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Putin’s Oligarchy as Trump’s Business Model

July 1, 2019


Why does Trump gaze upon Putin with such rapt adoration? Why does he endorse Putin’s positions and reject the conclusions of US intelligence agencies? Why does he never criticize Russia or Putin? Is it because Russia holds compromising information about him or his businesses? Is it because he’s beholden to Putin for getting him elected? Or is it because Putin is what Trump wants to be?

(These explanations are not mutually exclusive–all could well be true.)

Putin represents everything a corrupt authoritarian demagogue could hope to achieve. He sits atop a small group of fantastically rich businessmen–the oligarchs–who control the country’s leading corporations and resources. He is the arbiter among them and can make decisions that directly affect their interests, and therefore they defer to him and enrich him. He is the nexus for major financial transactions, which require approval from and a payoff to him.  By some estimates, Putin is world’s most wealthy man.

Moreover, he is almost entirely unconstrained by electoral politics, an independent judiciary, or a critical free press. Russian elections are thoroughly manipulated, and opposition leaders who become a possible threat are hobbled by various means, including imprisonment or even poisoning. Such incidents are never seriously investigated or prosecuted. Similarly, journalists who get out of line can wind up beaten, jailed, or killed. The press is therefore essentially state-controlled or cowed into submission.

The regime isn’t really ideological, except insofar as it favors policies that enrich the oligarchy and crushes any that would reduce its power. It’s basically a neo-czarist system, and it exploits religion and ethnic nationalism to bolster support. It uses memes like gay-bashing to get loyalty from socially conservative lower classes who derive little benefit from all the money rising to the top. The egalitarian vision of communism is truly dead, but its repressive apparatus is thriving and a few are getting super rich.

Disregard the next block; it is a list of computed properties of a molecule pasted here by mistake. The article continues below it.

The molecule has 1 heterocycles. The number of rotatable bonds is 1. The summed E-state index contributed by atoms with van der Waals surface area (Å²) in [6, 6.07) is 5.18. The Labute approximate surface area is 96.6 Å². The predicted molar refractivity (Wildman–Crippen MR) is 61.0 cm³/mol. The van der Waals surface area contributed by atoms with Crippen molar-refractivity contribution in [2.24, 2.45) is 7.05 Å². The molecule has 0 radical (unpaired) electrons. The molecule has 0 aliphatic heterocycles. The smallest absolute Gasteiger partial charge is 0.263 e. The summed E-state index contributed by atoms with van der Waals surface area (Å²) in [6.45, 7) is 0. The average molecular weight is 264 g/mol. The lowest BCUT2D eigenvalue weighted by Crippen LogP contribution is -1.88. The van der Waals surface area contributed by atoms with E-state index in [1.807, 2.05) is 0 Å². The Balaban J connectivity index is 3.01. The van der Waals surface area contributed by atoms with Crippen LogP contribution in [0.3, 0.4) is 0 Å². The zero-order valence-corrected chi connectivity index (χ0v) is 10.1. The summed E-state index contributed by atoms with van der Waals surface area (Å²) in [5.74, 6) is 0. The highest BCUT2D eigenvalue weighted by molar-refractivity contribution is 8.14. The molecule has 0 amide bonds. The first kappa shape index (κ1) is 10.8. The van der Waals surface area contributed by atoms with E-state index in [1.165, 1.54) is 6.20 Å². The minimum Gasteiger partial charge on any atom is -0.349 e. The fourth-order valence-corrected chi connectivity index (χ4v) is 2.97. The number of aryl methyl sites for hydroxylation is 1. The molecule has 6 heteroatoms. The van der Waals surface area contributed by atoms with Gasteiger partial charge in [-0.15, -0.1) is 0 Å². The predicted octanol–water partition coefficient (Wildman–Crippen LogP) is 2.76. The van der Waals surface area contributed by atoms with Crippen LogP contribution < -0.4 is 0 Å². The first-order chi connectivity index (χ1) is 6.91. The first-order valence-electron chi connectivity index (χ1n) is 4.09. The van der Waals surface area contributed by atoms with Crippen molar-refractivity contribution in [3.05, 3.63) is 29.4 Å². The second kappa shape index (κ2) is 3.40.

If all this sounds like a more dystopian version of what America is heading toward, there’s a reason for that. The concentration of both wealth and income in the top one percent of the population is actually worse in the US than in Russia. Among developed countries, the US ranks second in concentration of wealth, just behind Ukraine (Paul Manafort’s old stomping grounds), and ahead of Russia.

Trump didn’t create the increasing concentration of wealth, which has been building since the 1980s, but this accretion didn’t just happen in a vacuum and is a direct result of changes in tax policy and deregulation. But more than anyone else, Trump has figured out how to exploit it both economically and politically. And his policies are designed to increase that concentration and to perpetuate it. The most important example is his “tax reform”, which amounts to a massive transfer of wealth to the richest percentile of the population.

The “one percent” that we talk about here–the people who buy $40 million condos in Manhattan, fly their Gulfstreams to the Masters, and schmooze at Mar-a-Lago–are our oligarchs, though they may have arrived there by somewhat different routes. They may not all like everything about Trump, but a lot of them like that he lets them keep their wealth protected and amass ever more of it. So they support him and give astonishing amounts of money to keep him and his Republican acolytes in power, and some of that money even winds up in his pocket. 

One problem for Trump is that, unlike Putin, he doesn’t own the entire oligarchy–yet. If Sheldon Adelson and his wife can donate an amazing $123 million to Republican candidates just in the 2018 election cycle, then Michael Bloomberg can donate $95 million to the Democrats. The US economy is about 12 times the size of Russia’s (in nominal terms), which means it’s a much larger pie to divvy up among more rich people, whose interests are more diverse. The rapid privatization of Russian state assets starting in the 90s meant that a relative small number of insiders with close ties to the old Soviet Communist Party were in a position to gobble them up and that Putin (as head of the FSB) was well placed to guide who got what even before he became acting president of Russia in 1999. The privatization of public wealth in the US has been a slower and bitterly fought process, and there was proportionately less in the public sector to begin with, but with Trump the pace has picked up, accelerating the concentration of wealth.